Although originally scheduled to air today, August 16th, WSVA moved our radio hour to Monday, August 14th, due to pressing events at the time.  And despite Andy Schmookler being in Shenandoah County and my recent move to Morgantown, WV, the show will go on!

For our 49th episode, the issues centered around the rally and violence in Charlottesville over the weekend as well as a possible military strike against North Korea due to threats against Guam.  We also touched on the failure of Obamacare repeal and the feud between Senate Majority leader Mitch McConnell and President Trump.  We would have also spoken about Elizabeth Warren and the fight for ideological control of the Democratic Party, but we ran out of time.

If you missed the show live, you can can listen to it here (once they have finished processing it).  Thanks for listening!

The Equality of Opportunity Myth

Growing up, I was often told that Republicans believed in the idea of equality of opportunity, that everyone, regardless of his or her beliefs, ethnicity, or circumstances ought to have the same chance for opportunity and success.  Unlike the socialists, who I was told promote equality of results, Republicans desire a fair and level playing field.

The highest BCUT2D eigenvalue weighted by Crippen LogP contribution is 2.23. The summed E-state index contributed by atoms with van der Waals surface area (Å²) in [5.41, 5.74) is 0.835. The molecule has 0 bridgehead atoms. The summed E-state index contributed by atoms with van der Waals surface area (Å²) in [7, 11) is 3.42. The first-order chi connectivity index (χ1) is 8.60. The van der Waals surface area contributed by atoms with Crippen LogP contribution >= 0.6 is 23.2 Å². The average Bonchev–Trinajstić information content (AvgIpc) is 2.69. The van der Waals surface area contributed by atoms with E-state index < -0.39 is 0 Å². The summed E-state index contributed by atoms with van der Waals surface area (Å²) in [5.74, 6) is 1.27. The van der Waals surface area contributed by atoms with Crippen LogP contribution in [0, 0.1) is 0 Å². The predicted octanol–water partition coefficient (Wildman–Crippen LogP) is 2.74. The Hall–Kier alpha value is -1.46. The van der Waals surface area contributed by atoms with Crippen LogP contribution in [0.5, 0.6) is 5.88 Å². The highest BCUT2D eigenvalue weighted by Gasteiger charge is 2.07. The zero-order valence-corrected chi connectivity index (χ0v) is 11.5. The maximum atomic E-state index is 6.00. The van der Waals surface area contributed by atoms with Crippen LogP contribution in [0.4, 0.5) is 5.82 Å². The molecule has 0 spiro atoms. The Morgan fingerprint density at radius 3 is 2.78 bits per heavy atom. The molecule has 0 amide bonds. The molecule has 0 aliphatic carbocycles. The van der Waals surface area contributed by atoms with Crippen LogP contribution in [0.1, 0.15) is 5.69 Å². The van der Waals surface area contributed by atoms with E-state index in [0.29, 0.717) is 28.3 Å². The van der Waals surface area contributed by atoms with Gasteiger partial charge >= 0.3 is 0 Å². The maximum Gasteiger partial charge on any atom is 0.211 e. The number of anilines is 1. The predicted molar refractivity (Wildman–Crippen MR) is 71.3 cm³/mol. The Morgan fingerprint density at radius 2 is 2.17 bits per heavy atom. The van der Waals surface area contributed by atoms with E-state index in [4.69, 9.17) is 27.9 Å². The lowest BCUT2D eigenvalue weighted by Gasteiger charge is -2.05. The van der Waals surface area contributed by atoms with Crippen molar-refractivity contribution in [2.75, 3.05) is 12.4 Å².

I first began to question Republican support for equality of opportunity during the 2013 general elections in Virginia.  During that election, we had three choices for governor, Democrat Terry McAuliffe, Republican Ken Cuccinelli, and Libertarian Robert Sarvis. In case you didn’t know, making the ballot in Virginia isn’t an easy task.  Two of the three candidates for governor had to collect the signatures of 10,000 registered voters across the state.  Terry McAuliffe needed to do so to be in the Democratic primary and Robert Sarvis needed to do so in order to make the general election ballot.  However, Ken Cuccinelli didn’t need to meet this signature requirement because he was nominated in the Republican convention.